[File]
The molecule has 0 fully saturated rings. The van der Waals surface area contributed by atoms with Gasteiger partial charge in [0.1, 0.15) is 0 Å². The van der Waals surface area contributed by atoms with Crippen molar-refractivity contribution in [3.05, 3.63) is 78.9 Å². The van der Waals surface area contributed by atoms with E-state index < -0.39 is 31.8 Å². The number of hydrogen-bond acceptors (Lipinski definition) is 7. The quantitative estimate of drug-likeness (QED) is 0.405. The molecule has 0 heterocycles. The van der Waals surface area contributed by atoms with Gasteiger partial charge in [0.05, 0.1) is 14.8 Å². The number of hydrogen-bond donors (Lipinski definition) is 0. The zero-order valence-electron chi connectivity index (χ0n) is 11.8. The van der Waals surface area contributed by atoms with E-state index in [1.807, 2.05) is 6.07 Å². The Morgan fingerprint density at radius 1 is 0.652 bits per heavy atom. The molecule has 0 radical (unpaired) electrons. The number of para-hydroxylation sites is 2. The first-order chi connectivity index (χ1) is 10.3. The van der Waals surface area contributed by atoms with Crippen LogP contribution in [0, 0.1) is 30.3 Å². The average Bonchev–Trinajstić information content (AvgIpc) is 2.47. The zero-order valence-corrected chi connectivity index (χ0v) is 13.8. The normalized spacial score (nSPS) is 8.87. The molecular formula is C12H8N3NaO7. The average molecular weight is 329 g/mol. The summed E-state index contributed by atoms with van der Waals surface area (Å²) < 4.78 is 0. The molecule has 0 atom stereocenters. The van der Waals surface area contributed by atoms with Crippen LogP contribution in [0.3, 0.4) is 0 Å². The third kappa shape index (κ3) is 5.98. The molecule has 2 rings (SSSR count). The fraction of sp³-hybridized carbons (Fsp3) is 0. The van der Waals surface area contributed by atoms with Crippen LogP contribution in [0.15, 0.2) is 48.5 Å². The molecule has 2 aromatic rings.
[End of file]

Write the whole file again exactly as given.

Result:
The molecule has 0 fully saturated rings. The van der Waals surface area contributed by atoms with Gasteiger partial charge in [0.1, 0.15) is 0 Å². The van der Waals surface area contributed by atoms with Crippen molar-refractivity contribution in [3.05, 3.63) is 78.9 Å². The van der Waals surface area contributed by atoms with E-state index < -0.39 is 31.8 Å². The number of hydrogen-bond acceptors (Lipinski definition) is 7. The quantitative estimate of drug-likeness (QED) is 0.405. The molecule has 0 heterocycles. The van der Waals surface area contributed by atoms with Gasteiger partial charge in [0.05, 0.1) is 14.8 Å². The number of hydrogen-bond donors (Lipinski definition) is 0. The zero-order valence-electron chi connectivity index (χ0n) is 11.8. The van der Waals surface area contributed by atoms with E-state index in [1.807, 2.05) is 6.07 Å². The Morgan fingerprint density at radius 1 is 0.652 bits per heavy atom. The molecule has 0 radical (unpaired) electrons. The number of para-hydroxylation sites is 2. The first-order chi connectivity index (χ1) is 10.3. The van der Waals surface area contributed by atoms with Crippen LogP contribution in [0, 0.1) is 30.3 Å². The average Bonchev–Trinajstić information content (AvgIpc) is 2.47. The zero-order valence-corrected chi connectivity index (χ0v) is 13.8. The normalized spacial score (nSPS) is 8.87. The molecular formula is C12H8N3NaO7. The average molecular weight is 329 g/mol. The summed E-state index contributed by atoms with van der Waals surface area (Å²) < 4.78 is 0. The molecule has 0 atom stereocenters. The van der Waals surface area contributed by atoms with Crippen LogP contribution in [0.3, 0.4) is 0 Å². The third kappa shape index (κ3) is 5.98. The molecule has 2 rings (SSSR count). The fraction of sp³-hybridized carbons (Fsp3) is 0. The van der Waals surface area contributed by atoms with Crippen LogP contribution in [0.15, 0.2) is 48.5 Å². The molecule has 2 aromatic rings.